From everything we know so far about the Chinese system, it uses a kind of hypersonic glider capable of high-speed atmospheric flight that is largely horizontal and has some degree of maneuverability, rather than a vehicle. typical re-entry. This, at least in principle, would combine the evasion benefits of a FOBS defense with those of a hypersonic boost-glide vehicle. Financial Time“report that the vehicle of this new Chinese system might be able to launch projectiles itself, a technically complex ability for anything that moves at hypersonic speed, would present only more challenges for a defender.


A graph providing a very rudimentary representation of the advantages offered by hypersonic motorless vehicles and hypersonic air-breathing cruise missiles in terms of flight profile predictability over traditional ballistic missiles.

At the same time, if this Chinese weapon system is supposed to stay in some kind of sustained orbit, even one that is rapidly degrading, that circles the entire Earth several times, it would no longer be truly “split orbital”. in nature. The Soviets had specifically claimed that their FOBS was not designed to accomplish a complete revolution around Earth, specifically to circumvent the provisions of the 1967 Outer Space Treaty, to which China is a party and which prohibits parking. nuclear weapons standing in orbit.

Beyond that, questions remain about the exact design and capabilities of the hypersonic glide vehicle. Its apparent ability to transport and release payloads has sparked new speculation that it may somehow tie into a reusable spaceplane. Although The war zone, among others, debunked an initial claim by the Chinese government that a test of its new orbital weapons system had been mistaken for one involving a space plane, the country is known to be working on a number of different designs for purposes military and civilian. Of course, this new orbital weapon could use a more warhead-like glider that can release multiple independent ammunition or other payloads, such as countermeasures, during its flight. We still can’t really say for sure, and Saltzman’s remarks do not exclude any particular design.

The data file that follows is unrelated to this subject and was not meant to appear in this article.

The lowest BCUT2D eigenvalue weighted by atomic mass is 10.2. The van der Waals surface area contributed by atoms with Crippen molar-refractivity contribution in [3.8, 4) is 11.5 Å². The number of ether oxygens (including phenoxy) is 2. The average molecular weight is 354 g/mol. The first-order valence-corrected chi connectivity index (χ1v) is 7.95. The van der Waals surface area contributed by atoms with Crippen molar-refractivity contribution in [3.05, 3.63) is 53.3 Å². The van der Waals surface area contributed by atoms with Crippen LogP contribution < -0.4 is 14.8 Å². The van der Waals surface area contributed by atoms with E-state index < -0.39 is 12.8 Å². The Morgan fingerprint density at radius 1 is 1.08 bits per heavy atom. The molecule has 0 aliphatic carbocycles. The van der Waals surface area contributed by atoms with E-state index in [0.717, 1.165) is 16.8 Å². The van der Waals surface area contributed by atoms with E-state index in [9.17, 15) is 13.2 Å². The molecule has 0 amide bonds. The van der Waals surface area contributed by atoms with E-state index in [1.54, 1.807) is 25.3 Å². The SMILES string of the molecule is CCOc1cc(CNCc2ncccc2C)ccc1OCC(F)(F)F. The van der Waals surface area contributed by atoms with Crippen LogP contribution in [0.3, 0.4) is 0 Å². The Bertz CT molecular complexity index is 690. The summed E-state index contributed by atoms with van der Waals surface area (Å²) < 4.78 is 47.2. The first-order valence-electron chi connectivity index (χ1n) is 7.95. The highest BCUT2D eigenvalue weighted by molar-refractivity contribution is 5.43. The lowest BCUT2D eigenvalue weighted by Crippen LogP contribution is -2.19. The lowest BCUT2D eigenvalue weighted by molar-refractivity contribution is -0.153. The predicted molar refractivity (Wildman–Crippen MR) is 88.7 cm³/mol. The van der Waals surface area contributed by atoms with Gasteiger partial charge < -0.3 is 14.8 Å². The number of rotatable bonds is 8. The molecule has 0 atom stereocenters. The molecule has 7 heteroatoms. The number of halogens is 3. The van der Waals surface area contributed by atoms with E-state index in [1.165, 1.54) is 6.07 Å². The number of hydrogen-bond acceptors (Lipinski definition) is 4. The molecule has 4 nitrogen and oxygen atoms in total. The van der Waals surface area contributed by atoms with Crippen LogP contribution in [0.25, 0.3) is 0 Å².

An artist’s design of a commercial space plane for the state-owned China Aerospace Science and Technology Corporation, or CASC.

Separately, Lt. Gen. Saltzman raised some interesting points about how the difficulties of detecting and tracking the theft of such a weapon could also make it difficult to quickly assign it to a particular country. This could, in turn, reduce the amount of time a defender has to spot, then categorize an impending nuclear strike, then decide how to respond.

“A lot of our warnings, you know, are based on ballistic missiles because that’s the main threat for so many years,” Saltzman said. “And so it’s up to the Space Force, in my mind, to make sure that we develop the capabilities to track these kinds of weapons. Before they launch, ideally, but then throughout their lifecycle, either in orbit, or in the execution of their mission.

“If we can keep up, we can attribute… I think we can deter,” he added. “[Space Force needs] to make sure we develop those capabilities to be able to track and hold accountable countries that use these kinds of destabilizing weapons. “

This is not the first time that senior U.S. officials have warned of the potential impacts of not being able to quickly detect and track incoming hypersonic weapons. Saltzman’s remarks on these matters give additional weight to General Hyten’s comments during his CBS News interview in which he warned that this new Chinese development offers an inherent surprise first strike capability. Whether or not China positions itself to be able to do so, the deployment of this orbital weapon could have serious negative ramifications if the US government, among others, feels the need to actively prepare for this potential.

All in all, while many key details about this new Chinese weapons system remain obscure, the U.S. government’s assessment is clear that it has a true orbital component and is a key contributing factor. to its potential to upset the strategic balance of power between the two. countries.